Oklahoma Beef Council Sues Former Auditor

December 12, 2017 03:00 PM
A lawsuit filed Monday by the Oklahoma Beef Council seeks to recover $2.6 million in embezzled funds.

A lawsuit filed Monday by the Oklahoma Beef Council seeks to recover $2.6 million in embezzled funds.

The suit, filed in the District Court of Oklahoma County against Edmond-based accounting firm Arledge & Associates, P.C., relates to the embezzlement of Oklahoma checkoff funds by one of OBC's former employees, Melissa Morton.

In May, Morton pled guilty to embezzling the money between 2009 and 2016, and tax fraud. Her sentencing date is scheduled for Dec. 28, and she faces up to 30 years in prison.

The lawsuit filed by OBC alleges that Arledge & Associates performed audits of OBC for the fiscal years 2012-2015, and for those audited years, Arledge issued clean, unqualified opinions that the financial statements presented fairly, in all material respects, the financial position of OBC.

The lawsuit further alleges that after a thorough investigation, it became clear that Arledge’s audit opinions were incorrect and misleading, that Arledge had failed to reasonably and properly perform a risk assessment of OBC, that Arledge employed inadequate and flawed audit planning and testing procedures, and that Arledge failed to perform the audits in accordance with reasonable and applicable auditing standards. The lawsuit seeks to recover all damages caused by Arledge’s conduct.

However, Jim Denton, a CPA and Arledge & Associates’ managing partner, said the OBC’s bookkeeping materials already had been altered to conceal any evidence of embezzlement before his firm’s auditors ever saw them.

"We feel confident that a jury would find that the embezzlement was detectable only to those persons within the beef council who had the responsibility to establish and utilize internal controls," Denton said in a release he issued Monday. "By law, a financial statement audit is not designed to detect fraud."

In a statement issued by the OBC, Chairman Angie Meyer said the Council approached the lawsuit very carefully.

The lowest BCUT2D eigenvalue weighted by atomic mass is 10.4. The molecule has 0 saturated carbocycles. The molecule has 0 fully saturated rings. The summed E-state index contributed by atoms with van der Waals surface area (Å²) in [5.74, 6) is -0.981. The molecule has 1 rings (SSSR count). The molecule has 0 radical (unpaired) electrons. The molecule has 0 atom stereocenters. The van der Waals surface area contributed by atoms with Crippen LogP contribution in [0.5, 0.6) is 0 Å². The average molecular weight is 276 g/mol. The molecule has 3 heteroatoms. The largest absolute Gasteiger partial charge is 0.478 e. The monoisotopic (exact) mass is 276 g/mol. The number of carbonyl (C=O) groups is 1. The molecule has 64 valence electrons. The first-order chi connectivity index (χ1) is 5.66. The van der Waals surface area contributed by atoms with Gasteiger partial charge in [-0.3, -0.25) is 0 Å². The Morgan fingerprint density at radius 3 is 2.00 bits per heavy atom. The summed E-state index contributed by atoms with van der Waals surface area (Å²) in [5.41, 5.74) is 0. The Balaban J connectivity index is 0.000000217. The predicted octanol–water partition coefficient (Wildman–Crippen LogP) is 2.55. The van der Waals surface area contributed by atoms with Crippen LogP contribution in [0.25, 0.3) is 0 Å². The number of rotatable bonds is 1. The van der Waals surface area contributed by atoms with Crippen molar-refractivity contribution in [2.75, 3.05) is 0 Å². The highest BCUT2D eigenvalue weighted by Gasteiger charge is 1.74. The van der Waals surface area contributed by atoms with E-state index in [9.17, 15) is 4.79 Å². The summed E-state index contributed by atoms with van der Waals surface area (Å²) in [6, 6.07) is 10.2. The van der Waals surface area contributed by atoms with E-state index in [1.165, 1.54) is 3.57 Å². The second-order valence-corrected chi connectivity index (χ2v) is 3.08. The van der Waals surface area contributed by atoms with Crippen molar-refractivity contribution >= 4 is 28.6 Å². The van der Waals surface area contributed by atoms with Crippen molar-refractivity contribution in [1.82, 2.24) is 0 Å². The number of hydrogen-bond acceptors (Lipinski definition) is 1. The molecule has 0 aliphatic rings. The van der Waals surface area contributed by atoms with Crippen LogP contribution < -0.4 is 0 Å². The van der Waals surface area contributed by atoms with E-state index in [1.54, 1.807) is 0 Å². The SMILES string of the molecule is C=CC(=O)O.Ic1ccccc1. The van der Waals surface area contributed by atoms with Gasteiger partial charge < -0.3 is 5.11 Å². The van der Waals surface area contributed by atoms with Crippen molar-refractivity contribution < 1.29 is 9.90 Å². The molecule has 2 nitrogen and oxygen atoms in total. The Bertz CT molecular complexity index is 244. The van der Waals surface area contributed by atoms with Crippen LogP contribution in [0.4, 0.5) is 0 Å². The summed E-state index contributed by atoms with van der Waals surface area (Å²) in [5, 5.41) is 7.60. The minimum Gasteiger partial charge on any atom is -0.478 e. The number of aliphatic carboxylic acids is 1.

“We made this decision after an exhaustive review process with legal and accounting experts and we have full confidence we have made the right decision in filing this lawsuit,” Meyer said. “The Oklahoma Beef Council’s mission throughout this process remains to seek maximum recovery and justice for the farmers and ranchers it represents.”

The statement said the board of directors of OBC has been aggressively pursuing efforts on all fronts to maximize recovery, restitution, and justice, and it continues to do so. OBC has also strengthened its internal controls to ensure the integrity of its accounting systems, and engaged a third-party firm for accounting services, which provides an additional level of oversight. 

The OBC statement said OBC board of directors continue to express regrets to Oklahoma’s beef producers for this devastating situation. 

“We have taken what we have learned from this situation to create a stronger organization,” said Heather Buckmaster, OBC’s executive director. “It’s important to note that despite this tumultuous and exhaustive process, the work of the Beef Checkoff to strengthen and protect beef demand continues to move forward in Oklahoma.”

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Spell Check

Craigville, IN
12/13/2017 07:00 AM

  We just need more check offs on more things so that there are more honey pots to be exploited. What is the difference whether an employee embezzles the money or the board "uses" it for "trade missions" and meetings at fancy resorts, it's still money out of a ranchers pocket with little benefit. Only the big corporations benefit from check offs. And they don't even have to pay for it.


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